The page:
[JURIST] The Office of the Prosecutor with the International Criminal Court (ICC) [official websites] unsealed arrest warrants [order, PDF] Thursday for Paul Gicheru and Philip Kipkoech Bett, two Kenyans charged with interfering with the prosecution of the Kenya Situation. As Gicheru and Bett were arrested and made aware of the contents of the warrant in July, the ICC no longer feels the “restrictive level of classification” for the arrest warrant is justified. The ICC Prosecutors produced evidence to support the allegation that Gicheru and Bett were involved in corruption of the prosecution’s witnesses through bribes to sway them to withdraw as witnesses or recant their prior statements. Gicheru and Bett were arrested [press release] in Kenya and presented before a judge of the High Court of Kenya [official website], to ensure they would not further corrupt or endanger the ICC proceedings.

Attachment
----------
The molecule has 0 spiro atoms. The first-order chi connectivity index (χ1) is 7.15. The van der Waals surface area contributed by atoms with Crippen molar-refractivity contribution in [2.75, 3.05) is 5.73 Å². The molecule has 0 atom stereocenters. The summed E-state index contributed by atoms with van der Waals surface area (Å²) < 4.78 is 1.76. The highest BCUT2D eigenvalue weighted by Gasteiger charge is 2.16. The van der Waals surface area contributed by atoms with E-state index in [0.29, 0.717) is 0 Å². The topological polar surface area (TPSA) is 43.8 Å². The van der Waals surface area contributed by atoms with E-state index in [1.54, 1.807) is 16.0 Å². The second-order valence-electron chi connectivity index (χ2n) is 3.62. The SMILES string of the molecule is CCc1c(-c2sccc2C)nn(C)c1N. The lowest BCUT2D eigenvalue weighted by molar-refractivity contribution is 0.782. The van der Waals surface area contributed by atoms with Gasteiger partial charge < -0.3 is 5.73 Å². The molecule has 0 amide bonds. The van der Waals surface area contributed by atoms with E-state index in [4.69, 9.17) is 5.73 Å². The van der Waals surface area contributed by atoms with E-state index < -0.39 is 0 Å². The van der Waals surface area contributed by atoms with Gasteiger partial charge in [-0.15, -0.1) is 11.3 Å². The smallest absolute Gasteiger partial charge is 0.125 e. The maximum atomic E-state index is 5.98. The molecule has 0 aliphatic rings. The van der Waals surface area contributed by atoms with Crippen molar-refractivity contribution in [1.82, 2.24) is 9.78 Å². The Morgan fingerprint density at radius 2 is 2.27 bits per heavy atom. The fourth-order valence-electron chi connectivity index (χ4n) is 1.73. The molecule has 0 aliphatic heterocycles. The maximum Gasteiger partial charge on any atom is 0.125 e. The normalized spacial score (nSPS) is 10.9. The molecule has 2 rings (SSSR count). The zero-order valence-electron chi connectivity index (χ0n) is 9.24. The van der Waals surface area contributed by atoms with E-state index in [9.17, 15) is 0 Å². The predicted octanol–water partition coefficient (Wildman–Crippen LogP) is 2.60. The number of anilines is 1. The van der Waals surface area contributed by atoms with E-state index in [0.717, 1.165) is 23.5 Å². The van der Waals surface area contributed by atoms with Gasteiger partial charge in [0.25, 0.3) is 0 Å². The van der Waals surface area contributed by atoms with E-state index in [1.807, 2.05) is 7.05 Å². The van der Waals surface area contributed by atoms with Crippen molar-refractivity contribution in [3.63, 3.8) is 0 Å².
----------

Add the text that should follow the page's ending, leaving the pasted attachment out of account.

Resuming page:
The ICC’s investigation and prosecution of the Kenya Situation [ICC backgrounder] has been ongoing since 2010. In March the ICC withdrew its charges [JURIST report] against Kenyan President Uhuru Kenyatta, who was accused of crimes against humanity for post-election violence, but indicated it would renew the charges if presented with enough evidence. African leaders urged [JURIST report] the ICC in February to drop cases against Kenyan Deputy President William Ruto or suspend the charges until African concerns are considered by the court. In December prosecutors asked the court to drop [JURIST report] charges against Kenyatta. In response to the charges against Kenyatta and Ruto, the African Union (AU) [official website] unanimously resolved [JURIST report] in 2013 that African heads of state should be immune from prosecution by the ICC. Also in 2013 Kenya’s National Assembly approved a motion [JURIST report] to leave the ICC. Last year the AU called [JURIST report] for African countries to “speak with one voice” against the ICC trials of Kenyatta and Ruto.